Mondelez has since held four Fly Garage incubation sessions will collaborators from varied backgrounds from around the world, each Garage dedicated to a different area of Mondelez’s core business.
As cool as Random Fest was in its own right, the event’s success represents a step in cracking the innovation nut: It moved a big idea outside of the brand’s core capabilities from paper into real life.
Here Maria Mujica shares insights on how the Fly Garage has helped snacking behemoth Mondelez grow comfortable in moving without knowing, and finding great results in the process.
Mujica says when Mondelez founded the Fly Garage, which is itself a physical space, the first big step in creating big-bang engagements for their brands was to “allow ourselves a mental space to explore the possibilities.”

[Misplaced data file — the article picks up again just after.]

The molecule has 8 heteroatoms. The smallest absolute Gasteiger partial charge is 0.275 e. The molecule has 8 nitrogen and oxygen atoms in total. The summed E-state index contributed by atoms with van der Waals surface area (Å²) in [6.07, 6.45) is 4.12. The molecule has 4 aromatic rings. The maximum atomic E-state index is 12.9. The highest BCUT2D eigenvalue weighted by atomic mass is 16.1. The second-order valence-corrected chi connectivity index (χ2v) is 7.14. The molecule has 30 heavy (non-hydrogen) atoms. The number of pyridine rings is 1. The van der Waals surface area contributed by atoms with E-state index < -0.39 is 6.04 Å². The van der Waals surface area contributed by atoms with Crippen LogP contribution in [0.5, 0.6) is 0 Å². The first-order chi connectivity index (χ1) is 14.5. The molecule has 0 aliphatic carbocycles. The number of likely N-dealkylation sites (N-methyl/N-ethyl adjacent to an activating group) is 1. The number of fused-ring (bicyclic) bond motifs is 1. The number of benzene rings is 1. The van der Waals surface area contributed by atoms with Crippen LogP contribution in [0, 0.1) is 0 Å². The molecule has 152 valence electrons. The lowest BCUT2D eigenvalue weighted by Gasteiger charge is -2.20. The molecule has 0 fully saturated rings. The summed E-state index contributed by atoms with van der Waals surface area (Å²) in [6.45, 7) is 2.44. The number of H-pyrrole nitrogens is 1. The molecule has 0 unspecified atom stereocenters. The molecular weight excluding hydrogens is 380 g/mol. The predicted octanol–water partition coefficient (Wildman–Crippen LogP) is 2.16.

“This wasn’t only about creating a physical space, it was about allowing ourselves the freedom to explore and learn by doing,” she says. “You can have a lot of people sitting in a room, but that doesn’t mean it’s a collaborative place. We want to create a context of free collaboration. It’s about leaving the roles and hierarchies behind. I think that what is helping us is the honesty in what we’re doing. People realize we’re all trying to be better team players and we’re inviting in people who sometimes compete. There is a place where everyone brings and everyone takes out. This is much more than an innovation incubator, for us it’s a social experiment.”